Did you catch the interview? ‘Gotham’ director on the crucial art of spotlighting the wrong part of the shot

Written by by Scott Lewis, special to CNN Anyone who’s ever worked in television as a field editor knows that the hardest thing on a set is getting the pieces of the story straight….

Did you catch the interview? 'Gotham' director on the crucial art of spotlighting the wrong part of the shot

Written by by Scott Lewis, special to CNN

Anyone who’s ever worked in television as a field editor knows that the hardest thing on a set is getting the pieces of the story straight.

It’s not the sight of a ghost trampling a dead bride — some images more devastating than others, some more out-there than others — but it’s that wrong or wrong-headed final push that causes the most grief, not the usual shooting problems.

The trick is getting a single shot with no patchwork thoughts about how to compose the image. There can be fine points, like every angle having to look exactly the same, but you need to find a shot that suits the story, gives an effect that works but that’s also shot well enough not to strain the eyes.

As the station manager, I worked in radio studios where the issues would start before the mic cut off the audio — what I call mic-jumping. I’m not sure what that was but it might have involved someone jumping up to take the mic from the interviewer and jamming it in to the program producer’s ear.

I’ve seen on other productions a late-breaking story where the photographer has tried to grab the interviewer’s mic and he is totally out of luck because the engineer had chanced on the mistake, turned off the mics and locked the lights off.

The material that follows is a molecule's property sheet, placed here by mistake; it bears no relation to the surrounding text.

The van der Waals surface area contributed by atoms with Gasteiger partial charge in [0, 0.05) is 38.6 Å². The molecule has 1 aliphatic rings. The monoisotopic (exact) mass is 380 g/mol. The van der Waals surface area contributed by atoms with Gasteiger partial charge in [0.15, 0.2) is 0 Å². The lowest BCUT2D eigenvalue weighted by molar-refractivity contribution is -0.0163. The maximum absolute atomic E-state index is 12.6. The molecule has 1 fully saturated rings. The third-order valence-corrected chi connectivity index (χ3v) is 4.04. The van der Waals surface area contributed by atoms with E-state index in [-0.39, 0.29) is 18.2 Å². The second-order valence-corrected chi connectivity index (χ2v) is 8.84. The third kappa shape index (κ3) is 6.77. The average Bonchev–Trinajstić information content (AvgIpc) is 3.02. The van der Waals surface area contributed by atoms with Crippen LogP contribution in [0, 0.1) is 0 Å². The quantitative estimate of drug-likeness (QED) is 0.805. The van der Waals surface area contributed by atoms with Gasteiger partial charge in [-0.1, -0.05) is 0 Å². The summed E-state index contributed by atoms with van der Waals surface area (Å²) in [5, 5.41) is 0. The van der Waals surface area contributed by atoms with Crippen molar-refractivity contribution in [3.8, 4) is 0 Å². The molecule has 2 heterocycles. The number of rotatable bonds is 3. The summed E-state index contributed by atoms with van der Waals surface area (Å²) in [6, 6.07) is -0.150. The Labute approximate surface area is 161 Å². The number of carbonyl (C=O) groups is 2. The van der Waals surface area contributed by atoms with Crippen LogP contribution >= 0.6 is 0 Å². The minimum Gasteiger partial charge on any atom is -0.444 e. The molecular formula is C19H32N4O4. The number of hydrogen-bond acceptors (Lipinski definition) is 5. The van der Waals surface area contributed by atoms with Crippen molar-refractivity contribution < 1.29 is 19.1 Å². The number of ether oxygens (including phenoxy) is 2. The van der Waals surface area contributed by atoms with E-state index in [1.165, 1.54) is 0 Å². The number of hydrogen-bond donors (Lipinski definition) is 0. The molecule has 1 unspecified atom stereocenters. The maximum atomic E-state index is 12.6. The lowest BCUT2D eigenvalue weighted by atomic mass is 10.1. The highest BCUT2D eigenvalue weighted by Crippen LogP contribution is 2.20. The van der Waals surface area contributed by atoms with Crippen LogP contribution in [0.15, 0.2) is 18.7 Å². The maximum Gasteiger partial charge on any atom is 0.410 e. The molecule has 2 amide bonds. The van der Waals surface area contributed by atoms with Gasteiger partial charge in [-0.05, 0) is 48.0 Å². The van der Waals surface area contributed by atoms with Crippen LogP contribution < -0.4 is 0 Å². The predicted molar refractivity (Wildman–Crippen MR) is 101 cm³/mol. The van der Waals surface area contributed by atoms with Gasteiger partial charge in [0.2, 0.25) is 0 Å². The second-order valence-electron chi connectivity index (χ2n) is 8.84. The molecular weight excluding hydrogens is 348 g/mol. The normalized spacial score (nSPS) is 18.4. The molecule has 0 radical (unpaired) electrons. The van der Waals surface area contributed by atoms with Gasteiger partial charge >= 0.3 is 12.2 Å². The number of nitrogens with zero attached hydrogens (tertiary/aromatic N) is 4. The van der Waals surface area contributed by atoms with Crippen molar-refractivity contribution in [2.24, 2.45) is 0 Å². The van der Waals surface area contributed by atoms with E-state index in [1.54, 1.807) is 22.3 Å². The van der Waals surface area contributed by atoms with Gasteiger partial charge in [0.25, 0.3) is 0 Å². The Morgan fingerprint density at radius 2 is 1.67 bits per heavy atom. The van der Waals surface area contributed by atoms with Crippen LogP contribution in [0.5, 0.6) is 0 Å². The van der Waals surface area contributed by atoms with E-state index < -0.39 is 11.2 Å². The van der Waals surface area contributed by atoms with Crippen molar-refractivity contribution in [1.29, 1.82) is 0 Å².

CNN’s Scott Lewis on working on “Gotham” Credit: Scott Lewis

The end result — the surprising shift in tone or just the removal of a character or a plot point — can make a huge difference to the story. Maybe it’s not a big story but some elements should stay in for maximum impact. It’s of course easier to do when the story is just getting started and needs as little rewrites as possible — but there are some big, important stories like this.

With “Gotham,” the challenge was of all the characters — it was like doing a whole crime story with one story thread that couldn’t cut it.

A key task of the photographer was to get the crowd in the shot, a moment when the camera was actually focused on the person in the shot and, in this environment, it’s crucial to focus on the profile or likeness of someone doing something recognizable.

When “Gotham” is breaking the news, it means everyone needs to be in the shot from the cops to the ambulance drivers to the other actors, actors dressed in character, extras and extras dressed in police uniforms — everything in the background has to be functioning properly to give us the story.

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